Raw materials: Coatings industry under heavy pressure
According to CEPE, the trade association for the European coatings, printing inks and artists’ paints industry, a complex mix of demand, capacity issues and scarce transport resources for key raw materials is increasing uncertainty in the supply chain. Despite huge implications for the industry, the association says the paint industry is working to reduce risks for customers.
“After a year marked by the COVID-19 pandemic, our industry faces serious challenges again in 2021 due to the rise in raw material prices,” said CEPE Chairman André Vieira de Castro. There are several reasons for the increase, he said: an increase in demand for raw materials due to the expected economic recovery, a shortage of available raw materials due to bad weather conditions, and the closure of several plants, which makes raw material suppliers invoke “force majeure.” In addition, transportation costs are increasing due to the sharp rise in oil prices.
“The burden on the industry is immense”
André Vieira de Castro adds: “The burden for the industry is immense, as raw material prices account for more than half of the cost. Since January last year, costs for key components like epoxy resins have risen by 60 percent in Europe. The situation is similar for solvents, where the price of acetone and n-butyl acetate alone rose by 123% and 91% respectively”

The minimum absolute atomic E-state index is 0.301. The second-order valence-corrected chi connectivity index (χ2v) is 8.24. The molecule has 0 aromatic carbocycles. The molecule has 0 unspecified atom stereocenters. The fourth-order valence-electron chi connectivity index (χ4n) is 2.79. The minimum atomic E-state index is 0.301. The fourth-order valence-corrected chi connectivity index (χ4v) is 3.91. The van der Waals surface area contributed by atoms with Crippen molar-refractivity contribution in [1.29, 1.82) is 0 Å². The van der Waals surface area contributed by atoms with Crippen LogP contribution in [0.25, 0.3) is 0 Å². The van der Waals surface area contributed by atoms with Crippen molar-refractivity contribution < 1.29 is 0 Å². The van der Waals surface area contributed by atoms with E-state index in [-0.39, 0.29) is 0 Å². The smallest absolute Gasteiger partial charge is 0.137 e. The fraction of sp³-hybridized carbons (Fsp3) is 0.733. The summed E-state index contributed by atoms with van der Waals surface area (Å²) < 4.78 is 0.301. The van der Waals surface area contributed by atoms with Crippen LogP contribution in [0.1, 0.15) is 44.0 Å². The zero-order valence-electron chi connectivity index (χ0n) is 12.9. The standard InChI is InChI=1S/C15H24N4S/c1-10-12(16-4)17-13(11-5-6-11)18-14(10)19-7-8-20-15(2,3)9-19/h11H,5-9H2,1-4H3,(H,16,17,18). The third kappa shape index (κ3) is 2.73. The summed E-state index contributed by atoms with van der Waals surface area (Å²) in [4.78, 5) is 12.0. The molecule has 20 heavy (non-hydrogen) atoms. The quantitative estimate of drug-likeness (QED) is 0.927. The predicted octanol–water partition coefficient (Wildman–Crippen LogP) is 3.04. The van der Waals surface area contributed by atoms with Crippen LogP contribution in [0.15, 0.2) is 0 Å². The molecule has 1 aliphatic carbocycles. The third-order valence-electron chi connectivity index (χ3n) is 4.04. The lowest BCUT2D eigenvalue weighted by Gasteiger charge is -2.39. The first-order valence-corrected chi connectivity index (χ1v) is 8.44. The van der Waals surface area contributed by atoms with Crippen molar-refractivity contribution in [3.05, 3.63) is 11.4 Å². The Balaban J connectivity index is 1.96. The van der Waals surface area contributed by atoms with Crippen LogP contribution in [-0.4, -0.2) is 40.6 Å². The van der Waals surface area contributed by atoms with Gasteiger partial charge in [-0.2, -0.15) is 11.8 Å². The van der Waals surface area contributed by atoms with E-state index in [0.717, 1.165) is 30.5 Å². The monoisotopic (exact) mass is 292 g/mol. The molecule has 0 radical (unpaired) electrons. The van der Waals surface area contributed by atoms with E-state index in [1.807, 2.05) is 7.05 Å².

As CEPE communicates, the current situation originated in Europe and Asia and in particular from the unexpectedly rapid V-shaped recovery in China, which is fueling demand for key raw materials. In addition to epoxy resins, the list of petrochemical raw materials in high demand includes polyester resins, polypropylene glycols, acrylic acids, acrylic resins, UV resins, polyurethane resins and solvents, according to the company. In parallel with petrochemical raw materials, global costs for pigments (including titanium dioxide, red and yellow iron oxide) also rose sharply. The main drivers of the price increases included strong demand in all industrial sectors, greater domestic supply needs in producing countries, general supply-demand imbalances and higher costs for pigment components.
According to CEPE, the current situation is further exacerbated by capacity problems: disruptions at producers in Asia and Europe – either due to factory closures or operational accidents – have significantly tightened supply. Another cost factor is scarce transportation resources, he said. The COVID-19 pandemic has led to a surge in demand in international trade, affecting global movements of shipping containers, he said. Container prices between China and Europe have increased more than 400% since the fourth quarter of 2020, he said.
While the paint industry is trying to cope as best it can with the current uncertainties, the pressures of the global market should give European decision-makers pause for thought, the association said. “Increased sustainability is undeniably the way forward, but global competition should not be ignored in the measures of the EU Green Deal. It is essential for Europe to have a strong chemicals industry with factories based in Europe in order to be more self-sufficient, otherwise it is the European economy as a whole which is under threat,” concluded André Vieira de Castro.